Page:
MORE than half of all the schools in England will get the freedom to set teachers' pay and conditions and vary the curriculum, the Government announced this week.
Nearly 12,000 schools will be able to apply to opt out of national arrangements from next year. Minister Baroness Ashton said this week that the new education Bill would allow 60 per cent of primaries and 30 per cent of secondaries to opt out. Ministers hope all of these will eventually qualify.
The announcement is a concession to opposition parties who had been concerned that not enough schools would benefit. It paves the way for thousands of schools to be liberated from the constraints of the national curriculum.
But the move has sparked fears of a two-tier system as those schools that qualify are seen as superior.
The concession averted a possible defeat for the Government as the Bill went through its report stage in the House of Lords. Ministers had been insisting that only the most successful 10 per cent of schools would get the new freedoms. They relented after Conservatives and Liberal Democrats - who have the numbers to win in the Lords - threatened to join forces and call for all non-failing schools to get them.
Opposition parties and heads argued that focusing on top-performers excluded schools in tough areas which had most to gain.
Ministers are also sensitive to damaging charges that the Bill, which they claim deregulates the education system, will in fact centralise power. The announcement, one of a series of concessions, opens the way for well-led schools in tough areas to qualify, even if they have bad results. Inspection reports will be the deciding factor.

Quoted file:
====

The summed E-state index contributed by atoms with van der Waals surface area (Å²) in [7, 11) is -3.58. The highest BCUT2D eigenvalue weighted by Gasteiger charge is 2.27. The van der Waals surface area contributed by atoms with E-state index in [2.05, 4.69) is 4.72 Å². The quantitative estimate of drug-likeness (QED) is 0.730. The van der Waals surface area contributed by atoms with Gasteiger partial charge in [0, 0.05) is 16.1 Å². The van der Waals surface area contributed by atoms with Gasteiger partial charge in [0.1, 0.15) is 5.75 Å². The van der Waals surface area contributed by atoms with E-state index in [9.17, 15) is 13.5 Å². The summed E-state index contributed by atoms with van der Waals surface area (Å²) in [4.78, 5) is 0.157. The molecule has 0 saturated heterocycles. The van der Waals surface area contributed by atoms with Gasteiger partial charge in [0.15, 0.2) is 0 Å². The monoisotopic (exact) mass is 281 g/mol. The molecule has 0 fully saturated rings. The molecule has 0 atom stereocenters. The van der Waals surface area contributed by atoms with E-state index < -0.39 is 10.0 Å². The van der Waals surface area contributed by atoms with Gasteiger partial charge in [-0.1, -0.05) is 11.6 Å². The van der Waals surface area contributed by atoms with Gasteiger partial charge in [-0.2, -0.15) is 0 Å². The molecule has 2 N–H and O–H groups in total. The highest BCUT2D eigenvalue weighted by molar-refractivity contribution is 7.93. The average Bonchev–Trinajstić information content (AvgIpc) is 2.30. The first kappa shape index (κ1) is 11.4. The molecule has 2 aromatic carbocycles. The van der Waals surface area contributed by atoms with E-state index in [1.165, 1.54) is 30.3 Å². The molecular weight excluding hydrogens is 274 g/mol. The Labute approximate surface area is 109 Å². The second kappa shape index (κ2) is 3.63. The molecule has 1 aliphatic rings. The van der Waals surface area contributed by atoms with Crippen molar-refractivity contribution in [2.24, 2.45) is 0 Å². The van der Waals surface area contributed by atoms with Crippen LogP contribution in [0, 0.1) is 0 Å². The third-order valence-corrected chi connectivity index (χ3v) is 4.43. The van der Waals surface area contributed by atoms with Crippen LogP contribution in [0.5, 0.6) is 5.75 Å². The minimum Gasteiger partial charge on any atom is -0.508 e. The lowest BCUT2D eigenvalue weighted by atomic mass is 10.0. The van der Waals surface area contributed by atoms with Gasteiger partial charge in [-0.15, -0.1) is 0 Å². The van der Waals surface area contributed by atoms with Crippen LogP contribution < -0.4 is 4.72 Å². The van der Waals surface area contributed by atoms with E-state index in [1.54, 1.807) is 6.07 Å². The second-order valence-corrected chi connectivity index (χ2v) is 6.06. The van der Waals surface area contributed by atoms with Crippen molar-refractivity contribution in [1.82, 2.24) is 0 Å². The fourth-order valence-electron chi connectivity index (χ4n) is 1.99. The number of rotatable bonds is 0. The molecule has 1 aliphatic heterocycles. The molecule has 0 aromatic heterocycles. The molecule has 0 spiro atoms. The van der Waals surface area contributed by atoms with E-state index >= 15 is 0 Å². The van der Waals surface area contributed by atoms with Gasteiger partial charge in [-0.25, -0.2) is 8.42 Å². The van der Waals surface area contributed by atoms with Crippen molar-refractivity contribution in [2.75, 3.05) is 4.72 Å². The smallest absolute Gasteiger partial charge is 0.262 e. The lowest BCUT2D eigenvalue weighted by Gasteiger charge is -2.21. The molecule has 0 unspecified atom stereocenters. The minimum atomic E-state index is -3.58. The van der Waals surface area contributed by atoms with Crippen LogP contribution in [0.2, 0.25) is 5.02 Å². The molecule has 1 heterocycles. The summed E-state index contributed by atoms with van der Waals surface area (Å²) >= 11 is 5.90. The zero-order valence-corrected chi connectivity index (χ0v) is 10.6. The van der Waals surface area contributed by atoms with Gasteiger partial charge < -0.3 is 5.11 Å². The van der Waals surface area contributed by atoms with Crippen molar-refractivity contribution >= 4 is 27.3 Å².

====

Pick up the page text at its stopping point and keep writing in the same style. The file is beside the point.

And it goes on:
But heads say ministers have still not gone far enough, as many schools will not qualify. David Hart, general secretary of the National Association of Head Teachers, said: "This move demonstrates the strength of our argument that the vast majority of schools should gain more curriculum freedoms. But why should not any school that is not in special measures, or with serious weaknesses, benefit?" He said schools that did not get freedom over pay and the timetable would feel like "second-class citizens."
Eamonn O'Kane, general secretary of the National Association of Schoolmasters Union of Women Teachers, warned of the destruction of the national pay system.
But he added: "In reality, I think schools will not avail themselves of this poisoned chalice, because heads will not have the time, energy or inclination to get involved in detailed pay negotiations. It's a mish-mash of a policy which should be dropped."
Only four schools took up an offer by the Conservatives to opt out of national pay scales, including the London Oratory where the Prime Minister sends two of his sons. A recent TES survey revealed that only six of 54 secondary heads would consider doing so.